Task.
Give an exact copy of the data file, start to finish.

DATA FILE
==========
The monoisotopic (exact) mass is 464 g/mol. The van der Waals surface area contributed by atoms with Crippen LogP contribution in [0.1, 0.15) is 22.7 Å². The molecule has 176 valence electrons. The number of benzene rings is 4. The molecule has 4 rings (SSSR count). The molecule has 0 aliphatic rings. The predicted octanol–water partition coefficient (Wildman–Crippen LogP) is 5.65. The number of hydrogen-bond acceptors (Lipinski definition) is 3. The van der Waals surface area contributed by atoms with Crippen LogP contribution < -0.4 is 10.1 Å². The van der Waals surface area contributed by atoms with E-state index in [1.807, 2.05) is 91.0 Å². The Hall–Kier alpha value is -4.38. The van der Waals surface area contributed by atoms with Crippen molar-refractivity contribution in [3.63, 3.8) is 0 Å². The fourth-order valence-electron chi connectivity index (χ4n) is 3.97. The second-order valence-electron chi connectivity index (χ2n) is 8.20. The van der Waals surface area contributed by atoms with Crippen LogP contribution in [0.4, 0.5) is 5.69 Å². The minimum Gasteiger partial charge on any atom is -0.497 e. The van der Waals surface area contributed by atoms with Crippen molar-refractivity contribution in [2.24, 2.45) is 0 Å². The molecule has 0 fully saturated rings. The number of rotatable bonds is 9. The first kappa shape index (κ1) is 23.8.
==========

The monoisotopic (exact) mass is 464 g/mol. The van der Waals surface area contributed by atoms with Crippen LogP contribution in [0.1, 0.15) is 22.7 Å². The molecule has 176 valence electrons. The number of benzene rings is 4. The molecule has 4 rings (SSSR count). The molecule has 0 aliphatic rings. The predicted octanol–water partition coefficient (Wildman–Crippen LogP) is 5.65. The number of hydrogen-bond acceptors (Lipinski definition) is 3. The van der Waals surface area contributed by atoms with Crippen LogP contribution < -0.4 is 10.1 Å². The van der Waals surface area contributed by atoms with E-state index in [1.807, 2.05) is 91.0 Å². The Hall–Kier alpha value is -4.38. The van der Waals surface area contributed by atoms with Crippen molar-refractivity contribution in [3.63, 3.8) is 0 Å². The fourth-order valence-electron chi connectivity index (χ4n) is 3.97. The second-order valence-electron chi connectivity index (χ2n) is 8.20. The van der Waals surface area contributed by atoms with Crippen LogP contribution in [0.4, 0.5) is 5.69 Å². The minimum Gasteiger partial charge on any atom is -0.497 e. The van der Waals surface area contributed by atoms with Crippen molar-refractivity contribution in [2.24, 2.45) is 0 Å². The molecule has 0 fully saturated rings. The number of rotatable bonds is 9. The first kappa shape index (κ1) is 23.8.